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jbottle
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« Reply #1537 on: August 16, 2007, 12:01:23 AM »

I concede then that it's fantasy, but it ain't science fiction, and it might be somewhat about the fear of pursuit, but mostly and largely, it wasn't got, and cain't be really.  I'm just not paid to break it down scene by scene but it seems like a script being passed around that makes people have sex, to be more explicit, heck, I liked the dismorphia (?!!!) better, but then, I like Cronzy, and hope that he has all six teeth in the chicken gun for the indie movie he bought with that whole movie where that guy is in a diner with Ed Harris.  For me, that was one of those movies where I forgot to wear a dinner jacket and only a tie, only that never happens, just kinda, oh, okay, indie, Ed Harris, not too good, I don't feel comfortable, when can I go home???  As we go up we go down.
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nytempsperdu
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« Reply #1538 on: August 16, 2007, 12:56:49 AM »

Recently rented & saw with a couple of teeners 1) Stranger Than Fiction  (my 1st Will Ferrell movie, went for it because it had Emma Thompson without any kind of putty on her face) which sucked all of us into the reality/fiction playfulness and was quite satisfying, and 2) Marie Antoinette  about which one cannot but wonder about some of the choices (like the casting of Louis XVI) but which had very much more to it than I expected.  Anyone else see & care to comment on either?
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madupont
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« Reply #1539 on: August 16, 2007, 02:36:28 AM »

Not yet.  The thought of Kirstin Dunst as Marie Antoinette scares me, after knowing what she did in a mere vampire movie.   It just appalled me that all the museums around Paris were selling junk with the seal of approval that it was somehow genuinely a copy of something Toinette would have had around her person.  But I do get what you mean about Louis. A little too fairly good looking?  We've been taught for so long that he was such an ugly oaf.  I won't mention any names but secretly we kind of get that picture of little Louis in some of the forums in the political section where he tries to thwart us under his pseudonym(and, of course, you are not allowed to hit a child, even with modified verbs).
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barton
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« Reply #1540 on: August 16, 2007, 10:05:51 AM »

Crones has a consistent thread in most of his films, which is that the body is our medium for understanding the world.  So he deals with the body in a very literal way, connecting its parts directly to the world whatever it may be.  Jbot I agree with -- it's not really sci-fi, whatever it is.  Epistemology Fantasy?

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Lhoffman
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« Reply #1541 on: August 16, 2007, 11:27:47 AM »

I saw Marie Antoinette and I wasn't sure if I liked it or hated it.  Sofia Coppola's big idea here was to give us a sense of a sort of distancing from reality on the part of MA.   To do this, Coppola used anachronism in her props and her music.  Good idea on paper, but if felt a little overdone.  The indy pop music on the track could have been a bit less intrusive, and there is a definite lack of sublety in the props.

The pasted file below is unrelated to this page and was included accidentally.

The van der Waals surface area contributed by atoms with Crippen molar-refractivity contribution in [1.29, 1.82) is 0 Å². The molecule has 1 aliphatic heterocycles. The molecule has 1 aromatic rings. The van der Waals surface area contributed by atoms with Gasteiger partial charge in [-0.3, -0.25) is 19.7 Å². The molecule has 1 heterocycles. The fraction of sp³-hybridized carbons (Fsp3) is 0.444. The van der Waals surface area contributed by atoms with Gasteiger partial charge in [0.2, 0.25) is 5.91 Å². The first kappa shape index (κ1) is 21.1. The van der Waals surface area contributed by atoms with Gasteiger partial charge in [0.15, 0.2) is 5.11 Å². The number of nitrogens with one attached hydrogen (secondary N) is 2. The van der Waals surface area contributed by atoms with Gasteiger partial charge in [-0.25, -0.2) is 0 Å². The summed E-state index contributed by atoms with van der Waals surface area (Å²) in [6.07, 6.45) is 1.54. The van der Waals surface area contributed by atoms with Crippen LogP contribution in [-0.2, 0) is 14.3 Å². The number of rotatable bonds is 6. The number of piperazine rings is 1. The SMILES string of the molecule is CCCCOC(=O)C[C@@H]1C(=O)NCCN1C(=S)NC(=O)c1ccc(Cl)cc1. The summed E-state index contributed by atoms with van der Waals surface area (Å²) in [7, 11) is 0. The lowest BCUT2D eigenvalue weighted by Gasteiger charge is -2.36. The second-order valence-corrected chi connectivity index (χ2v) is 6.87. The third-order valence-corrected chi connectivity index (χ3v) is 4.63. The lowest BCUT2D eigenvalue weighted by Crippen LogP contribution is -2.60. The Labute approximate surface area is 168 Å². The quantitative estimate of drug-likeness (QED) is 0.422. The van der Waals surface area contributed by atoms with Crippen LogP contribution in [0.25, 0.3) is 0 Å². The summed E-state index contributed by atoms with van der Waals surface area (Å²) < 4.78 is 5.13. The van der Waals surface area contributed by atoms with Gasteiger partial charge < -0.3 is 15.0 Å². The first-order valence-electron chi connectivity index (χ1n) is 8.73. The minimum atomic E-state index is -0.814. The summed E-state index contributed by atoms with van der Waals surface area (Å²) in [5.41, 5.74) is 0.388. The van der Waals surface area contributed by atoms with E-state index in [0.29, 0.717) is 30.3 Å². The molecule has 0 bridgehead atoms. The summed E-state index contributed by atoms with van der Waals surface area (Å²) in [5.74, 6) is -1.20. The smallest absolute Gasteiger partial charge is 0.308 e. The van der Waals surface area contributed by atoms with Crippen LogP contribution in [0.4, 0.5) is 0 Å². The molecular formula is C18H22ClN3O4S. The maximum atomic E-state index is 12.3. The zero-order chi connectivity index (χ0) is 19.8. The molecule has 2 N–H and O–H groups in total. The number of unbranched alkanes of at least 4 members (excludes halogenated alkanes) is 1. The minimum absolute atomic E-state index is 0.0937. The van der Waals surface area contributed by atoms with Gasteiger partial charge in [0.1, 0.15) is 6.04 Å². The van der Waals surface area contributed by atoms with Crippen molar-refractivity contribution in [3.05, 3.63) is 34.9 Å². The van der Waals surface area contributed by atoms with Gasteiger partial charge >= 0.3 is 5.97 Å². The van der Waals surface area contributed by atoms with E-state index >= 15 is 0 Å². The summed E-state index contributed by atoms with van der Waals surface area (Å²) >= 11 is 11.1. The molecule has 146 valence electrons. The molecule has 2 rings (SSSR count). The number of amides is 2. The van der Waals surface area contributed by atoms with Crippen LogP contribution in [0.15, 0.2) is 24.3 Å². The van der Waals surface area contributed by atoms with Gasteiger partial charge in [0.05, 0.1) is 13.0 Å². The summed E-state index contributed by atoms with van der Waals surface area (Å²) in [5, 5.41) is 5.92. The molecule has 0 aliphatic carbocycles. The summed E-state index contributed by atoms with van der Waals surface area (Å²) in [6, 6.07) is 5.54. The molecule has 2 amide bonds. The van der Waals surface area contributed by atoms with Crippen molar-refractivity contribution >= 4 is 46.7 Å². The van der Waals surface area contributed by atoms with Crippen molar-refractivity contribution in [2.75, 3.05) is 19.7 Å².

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madupont
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« Reply #1542 on: August 16, 2007, 11:39:16 AM »

The French viewers at Cannes, first reviewers as they were, came up with reviews at the antipodes of what Americans viewed. They were distressed that the appropriate music had not been used! It was as if no one had ever mentioned in their hearing just what Sofia's big idea was all about so that the music had to be current because her film was self-referential.  After that, there was silence. They were not particularly impressed.
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barton
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« Reply #1543 on: August 16, 2007, 11:48:51 AM »

Nytemp -- I enjoyed Stranger than Fiction as a sort of lighter and less pretentious take on the theme established in "Adaptation."  Fun, but I've mostly forgotten it after a few months.

Just re-watched Belle Du Jour (looks like I'm on some kind of Bunuel retrospective) and again was struck by Bunuel's sense of humor -- I think when I first saw this film, I was around 20 and had that problem attendant on seeing Catherine DeNeuve for the first time and being 20, which is a combination of accelerated heart rate and a near-trance state in which it is hard to be aware of what she is saying. This time around, I was up to the task of following the subtitles and the plot and so forth and enjoying Bunuel's gift for poking fun at wealth and power and men's obtuseness regarding women. Very much a film of its time (1967) when the issues of objectifying women were really entering public discourse in a big way -- great scene where DeNeuve is hired by a rich eccentric to pose as a corpse in a coffin, funny and sad in its connection of desire and death, of eroticism and the need to control.
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« Reply #1544 on: August 16, 2007, 02:13:11 PM »

I was appalled when I read of the music chosen by Coppola.  Marie Antoinette was a champion of Christoph Gluck who was her music teacher in Austria and who wrote some of the most sublime music in opera, the most beautiful being Orfeo ed Eurydice.  Mozart was also playing in France.  She held many recitals at Le Petit Trianon and anyone who supports Gluck is okay in my book.  This decision on Coppola's part continues the dumbing down of America.  Mozart and Gluck are two of the great composers of all time.

I stayed away from the movie.

P.S.  Marie Antoinette neve said "let them eat cake."  Hope Coppola didn't use that line in the movie.